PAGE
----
Ironically, Brian Pallister was on the right track at one time. In 2016, the Premier promised to get the budget back to balance over eight years. This could still be done.

Of course, the provincial government could also introduce new tax brackets for higher income earners, raise corporate income taxes, work with the Federal government to close tax loopholes for the wealthy, or implement a carbon tax.  Pallister continues to ignore the revenues side of the ledger.

It’s time to remind Premier Brian Pallister to keep the public services promise.

 

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Members’ Provincial Election Guide 2016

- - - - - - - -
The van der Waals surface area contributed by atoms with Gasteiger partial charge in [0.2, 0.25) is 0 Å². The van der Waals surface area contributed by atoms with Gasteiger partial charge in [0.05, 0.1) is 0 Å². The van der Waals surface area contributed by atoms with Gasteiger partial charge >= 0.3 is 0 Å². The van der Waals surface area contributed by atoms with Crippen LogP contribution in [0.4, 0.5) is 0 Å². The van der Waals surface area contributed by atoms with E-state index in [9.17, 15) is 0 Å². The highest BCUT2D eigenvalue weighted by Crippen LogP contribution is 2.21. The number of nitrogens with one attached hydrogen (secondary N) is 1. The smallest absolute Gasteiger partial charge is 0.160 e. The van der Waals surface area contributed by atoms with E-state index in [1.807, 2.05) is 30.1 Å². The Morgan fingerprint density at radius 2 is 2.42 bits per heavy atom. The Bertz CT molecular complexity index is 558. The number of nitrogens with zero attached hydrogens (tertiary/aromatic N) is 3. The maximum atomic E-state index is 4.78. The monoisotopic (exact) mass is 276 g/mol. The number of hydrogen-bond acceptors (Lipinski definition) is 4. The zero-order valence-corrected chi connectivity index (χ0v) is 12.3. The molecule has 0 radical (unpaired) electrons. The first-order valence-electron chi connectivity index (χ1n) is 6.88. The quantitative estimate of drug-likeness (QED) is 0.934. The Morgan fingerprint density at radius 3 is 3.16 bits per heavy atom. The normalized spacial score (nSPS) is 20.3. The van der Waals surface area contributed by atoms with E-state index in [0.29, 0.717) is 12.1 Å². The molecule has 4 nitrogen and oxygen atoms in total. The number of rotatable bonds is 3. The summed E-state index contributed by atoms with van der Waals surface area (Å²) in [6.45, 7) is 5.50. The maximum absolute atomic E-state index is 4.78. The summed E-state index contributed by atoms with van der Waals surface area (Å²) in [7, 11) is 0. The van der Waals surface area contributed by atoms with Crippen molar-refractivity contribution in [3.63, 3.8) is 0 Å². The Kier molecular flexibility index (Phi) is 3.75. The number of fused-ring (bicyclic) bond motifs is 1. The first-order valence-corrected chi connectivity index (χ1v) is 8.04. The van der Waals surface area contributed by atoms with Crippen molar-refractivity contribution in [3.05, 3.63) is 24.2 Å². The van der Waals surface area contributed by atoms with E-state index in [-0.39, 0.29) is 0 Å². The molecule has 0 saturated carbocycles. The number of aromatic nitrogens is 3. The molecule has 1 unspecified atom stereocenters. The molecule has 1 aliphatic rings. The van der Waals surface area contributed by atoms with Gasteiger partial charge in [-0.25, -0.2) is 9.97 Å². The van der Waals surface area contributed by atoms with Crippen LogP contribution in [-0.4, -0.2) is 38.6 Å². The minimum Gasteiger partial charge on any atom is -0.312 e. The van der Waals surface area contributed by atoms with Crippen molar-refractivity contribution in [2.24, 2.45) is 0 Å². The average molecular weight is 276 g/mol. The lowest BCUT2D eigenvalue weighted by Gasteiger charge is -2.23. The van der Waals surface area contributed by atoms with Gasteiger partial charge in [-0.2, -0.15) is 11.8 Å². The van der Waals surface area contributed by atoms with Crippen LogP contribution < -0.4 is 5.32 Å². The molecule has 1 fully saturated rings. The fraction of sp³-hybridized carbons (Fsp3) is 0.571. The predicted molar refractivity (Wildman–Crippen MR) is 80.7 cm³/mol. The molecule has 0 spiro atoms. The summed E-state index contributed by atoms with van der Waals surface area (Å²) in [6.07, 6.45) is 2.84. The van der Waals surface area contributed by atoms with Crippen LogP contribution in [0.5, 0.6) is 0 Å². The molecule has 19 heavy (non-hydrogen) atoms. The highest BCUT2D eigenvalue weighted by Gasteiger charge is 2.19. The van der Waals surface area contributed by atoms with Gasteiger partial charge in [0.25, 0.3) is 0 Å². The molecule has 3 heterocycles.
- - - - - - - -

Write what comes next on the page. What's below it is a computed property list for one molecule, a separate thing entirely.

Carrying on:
Consult this handy guide to find out what’s at stake for CUPE members across Manitoba and in your sector. The guide also includes suggestions for questions to ask candidates in the lead-up to the April 19 election. Contact CUPE-MB to order paper copies.

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Why CUPE supports the NDP

Many CUPE members often ask “why does CUPE support the NDP?”.

The answer is quite simple.

In 1956, tired of Conservative and Liberal rule, workers in the Canadian Labour Congress and the Co-operative Commonwealth Federation came together and asked “why isn’t there a party for working people?”

The NDP was created from those conversations in 1961 as a party for working people. This is why many unions across Canada support the NDP.

But to say we are simply a “supporter” of the NDP is insufficient – we were a founding partner of the NDP.